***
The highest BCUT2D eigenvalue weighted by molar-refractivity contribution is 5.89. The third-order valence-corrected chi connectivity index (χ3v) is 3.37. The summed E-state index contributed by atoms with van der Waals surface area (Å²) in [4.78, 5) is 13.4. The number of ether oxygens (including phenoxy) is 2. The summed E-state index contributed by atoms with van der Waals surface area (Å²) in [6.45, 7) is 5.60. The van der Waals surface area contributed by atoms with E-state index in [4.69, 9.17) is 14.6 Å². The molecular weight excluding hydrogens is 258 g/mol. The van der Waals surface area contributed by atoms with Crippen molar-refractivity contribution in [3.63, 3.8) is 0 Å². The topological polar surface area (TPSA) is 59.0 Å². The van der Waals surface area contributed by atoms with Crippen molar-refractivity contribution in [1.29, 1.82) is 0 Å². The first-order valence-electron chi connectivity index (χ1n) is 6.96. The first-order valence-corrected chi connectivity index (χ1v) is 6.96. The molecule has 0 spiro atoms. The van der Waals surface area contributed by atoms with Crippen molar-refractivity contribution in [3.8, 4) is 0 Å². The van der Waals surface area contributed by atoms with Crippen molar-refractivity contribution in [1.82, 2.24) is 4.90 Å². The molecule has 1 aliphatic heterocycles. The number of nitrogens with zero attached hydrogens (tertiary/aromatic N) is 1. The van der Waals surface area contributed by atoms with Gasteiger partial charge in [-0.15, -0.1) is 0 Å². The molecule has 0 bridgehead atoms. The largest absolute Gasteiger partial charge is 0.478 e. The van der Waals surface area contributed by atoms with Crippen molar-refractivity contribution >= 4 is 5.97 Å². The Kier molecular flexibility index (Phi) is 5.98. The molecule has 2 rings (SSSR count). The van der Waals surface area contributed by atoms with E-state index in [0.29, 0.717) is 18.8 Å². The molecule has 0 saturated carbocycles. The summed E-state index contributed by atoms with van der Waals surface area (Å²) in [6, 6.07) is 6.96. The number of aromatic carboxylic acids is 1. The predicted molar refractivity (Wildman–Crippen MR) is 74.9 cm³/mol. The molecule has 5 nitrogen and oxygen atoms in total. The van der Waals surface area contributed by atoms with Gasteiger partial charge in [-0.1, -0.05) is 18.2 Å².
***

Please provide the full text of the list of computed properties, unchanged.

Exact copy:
The highest BCUT2D eigenvalue weighted by molar-refractivity contribution is 5.89. The third-order valence-corrected chi connectivity index (χ3v) is 3.37. The summed E-state index contributed by atoms with van der Waals surface area (Å²) in [4.78, 5) is 13.4. The number of ether oxygens (including phenoxy) is 2. The summed E-state index contributed by atoms with van der Waals surface area (Å²) in [6.45, 7) is 5.60. The van der Waals surface area contributed by atoms with E-state index in [4.69, 9.17) is 14.6 Å². The molecular weight excluding hydrogens is 258 g/mol. The van der Waals surface area contributed by atoms with Crippen molar-refractivity contribution in [3.63, 3.8) is 0 Å². The topological polar surface area (TPSA) is 59.0 Å². The van der Waals surface area contributed by atoms with Crippen molar-refractivity contribution in [1.29, 1.82) is 0 Å². The first-order valence-electron chi connectivity index (χ1n) is 6.96. The first-order valence-corrected chi connectivity index (χ1v) is 6.96. The molecule has 0 spiro atoms. The van der Waals surface area contributed by atoms with Crippen molar-refractivity contribution in [3.8, 4) is 0 Å². The van der Waals surface area contributed by atoms with Crippen molar-refractivity contribution in [1.82, 2.24) is 4.90 Å². The molecule has 1 aliphatic heterocycles. The number of nitrogens with zero attached hydrogens (tertiary/aromatic N) is 1. The van der Waals surface area contributed by atoms with Gasteiger partial charge in [-0.15, -0.1) is 0 Å². The molecule has 0 bridgehead atoms. The largest absolute Gasteiger partial charge is 0.478 e. The van der Waals surface area contributed by atoms with Crippen molar-refractivity contribution >= 4 is 5.97 Å². The Kier molecular flexibility index (Phi) is 5.98. The molecule has 2 rings (SSSR count). The van der Waals surface area contributed by atoms with E-state index in [0.29, 0.717) is 18.8 Å². The molecule has 0 saturated carbocycles. The summed E-state index contributed by atoms with van der Waals surface area (Å²) in [6, 6.07) is 6.96. The number of aromatic carboxylic acids is 1. The predicted molar refractivity (Wildman–Crippen MR) is 74.9 cm³/mol. The molecule has 5 nitrogen and oxygen atoms in total. The van der Waals surface area contributed by atoms with Gasteiger partial charge in [-0.1, -0.05) is 18.2 Å².